U freshman curls her way to world title

Aaron Blake

Freshman Katie Beck might appear like any other 19-year old University of Minnesota student when you see her on the street.

It’s when Beck puts on the gold medal she won as a member of the United States’ World Junior Curling Championship team that you realize she’s different.

After winning the Junior National Championships in Harltland, Wis., Beck and her team – consisting of three Minnesotans and a Portage, Wis., native – represented their country in Kelowna, British Columbia.

Beck’s team defeated nine others to capture the gold and become the first U.S. curling team to win the women’s World Junior Championships.

“As an athlete, she’s really dedicated,” coach Jim Dexter said. “She’s one of the best female curlers in the country regardless of age.”

The team of skip Cassie Johnson, vice Jamie Johnson, second Beck, and lead Maureen Brunt made the semifinals and defeated Canada and Sweden to earn the title of world champions.

“Playing Canada in the semifinals was the big game,” Beck said. “We were in Canada and they were the world champions last year Ö Sweden was also world champions in 2000 so beating them both was a huge upset.

“It was our first year together as a team and our first year at Worlds. Both Canada’s and Sweden’s teams have been there before.”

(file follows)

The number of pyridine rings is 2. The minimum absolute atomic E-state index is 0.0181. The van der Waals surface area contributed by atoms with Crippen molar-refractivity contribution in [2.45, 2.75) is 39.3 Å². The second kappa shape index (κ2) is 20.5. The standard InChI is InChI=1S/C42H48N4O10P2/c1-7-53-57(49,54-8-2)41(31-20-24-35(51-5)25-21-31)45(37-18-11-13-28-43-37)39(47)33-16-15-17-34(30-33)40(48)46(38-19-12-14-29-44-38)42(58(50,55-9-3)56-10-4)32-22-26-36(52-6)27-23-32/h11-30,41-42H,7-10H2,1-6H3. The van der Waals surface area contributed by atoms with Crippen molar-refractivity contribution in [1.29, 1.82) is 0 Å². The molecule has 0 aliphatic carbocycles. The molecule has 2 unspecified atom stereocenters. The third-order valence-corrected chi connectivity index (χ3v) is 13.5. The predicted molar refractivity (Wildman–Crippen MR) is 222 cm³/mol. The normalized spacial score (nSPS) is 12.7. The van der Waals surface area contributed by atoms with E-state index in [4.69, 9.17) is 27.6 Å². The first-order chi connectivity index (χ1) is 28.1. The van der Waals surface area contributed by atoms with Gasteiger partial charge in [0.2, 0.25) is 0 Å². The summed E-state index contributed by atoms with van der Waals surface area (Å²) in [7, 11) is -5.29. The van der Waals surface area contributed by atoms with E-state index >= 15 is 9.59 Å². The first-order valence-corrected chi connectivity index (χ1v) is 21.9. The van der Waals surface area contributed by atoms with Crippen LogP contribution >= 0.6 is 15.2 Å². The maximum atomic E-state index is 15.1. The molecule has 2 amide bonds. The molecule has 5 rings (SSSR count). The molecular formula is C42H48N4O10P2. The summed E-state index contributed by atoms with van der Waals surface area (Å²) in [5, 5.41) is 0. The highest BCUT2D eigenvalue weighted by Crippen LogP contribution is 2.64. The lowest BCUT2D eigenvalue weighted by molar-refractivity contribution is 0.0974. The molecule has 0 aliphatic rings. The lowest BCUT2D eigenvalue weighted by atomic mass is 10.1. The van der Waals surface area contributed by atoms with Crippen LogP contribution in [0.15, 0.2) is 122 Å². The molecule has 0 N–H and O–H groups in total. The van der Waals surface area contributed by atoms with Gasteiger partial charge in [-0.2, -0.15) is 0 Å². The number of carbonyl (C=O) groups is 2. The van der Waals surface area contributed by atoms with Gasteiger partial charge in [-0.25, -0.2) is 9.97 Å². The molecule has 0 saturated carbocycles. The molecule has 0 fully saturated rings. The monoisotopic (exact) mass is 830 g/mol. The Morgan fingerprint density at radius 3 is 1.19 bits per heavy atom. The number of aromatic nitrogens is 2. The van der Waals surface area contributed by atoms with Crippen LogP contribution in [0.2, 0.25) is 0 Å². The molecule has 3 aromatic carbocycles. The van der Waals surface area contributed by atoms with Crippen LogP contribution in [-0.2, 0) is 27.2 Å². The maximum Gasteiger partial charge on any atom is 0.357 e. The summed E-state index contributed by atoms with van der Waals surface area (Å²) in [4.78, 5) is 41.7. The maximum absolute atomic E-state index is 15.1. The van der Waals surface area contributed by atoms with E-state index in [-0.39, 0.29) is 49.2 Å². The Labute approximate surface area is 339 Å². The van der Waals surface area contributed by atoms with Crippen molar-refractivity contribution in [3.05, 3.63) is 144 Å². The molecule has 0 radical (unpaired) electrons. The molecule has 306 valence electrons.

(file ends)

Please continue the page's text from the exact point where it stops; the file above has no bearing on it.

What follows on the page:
Beck joined the world championship combination after the Johnsons’ team split. Attending the University of Minnesota meant Beck was close to the St. Paul Curling Club and closer to the Johnsons (from Bemidji) and Brunt (Portage, Wis.).

Hailing from Omaha, Neb., Beck got her start at curling when her parents picked it up from their friends.

“At our curling club there was only two sheets,” Beck said. “It was in the cow barns basically. The stables they had in the summer were changed into curling sheets during the winter.”

When the club shut down, Beck decided to get away from home and came to Minnesota. What the move eventually led to is a far cry from the obscurity of curling in Omaha.

The match against Canada attracted more than 1,000 fans, demonstrating how the sport of curling is no longer just a recreational pastime.

The sport gained increased publicity and airtime during the 2002 Olympics in Salt Lake City as Bemidji’s Kari Erickson led the U.S. team to the semifinals but failed to medal.

“People are coming to realize it is a sport,” Beck said. “Yeah, you’ve got to take the jokes. I had the same feeling when I first saw it. I was like, ‘What is this?'”

As she would later find out, curling is a very strategic sport. Combining the specialized roles of the skip, vice, second, and lead often takes team chemistry developed over time.

This leads to many teams composed of family members such as the Johnsons and the Olympic team with Erickson, sister Stacey Liapis, and father Mike Liapis as coach.

As the sport continues to grow, Beck will keep aiming for the next plateau. With Jamie Johnson having aged out of the junior level, her team will likely follow her into women’s competition. Cassie and Jamie placed third in the Salt Lake City trials.

“We’re going to stick together and hopefully try for the Olympics in Italy in 2006,” Beck said. “That’s our next major goal.”

And all of this comes from a University of Minnesota student who got her start by throwing 42-pound stones in an Omaha barn.

 

Aaron Blake welcomes comments at [email protected]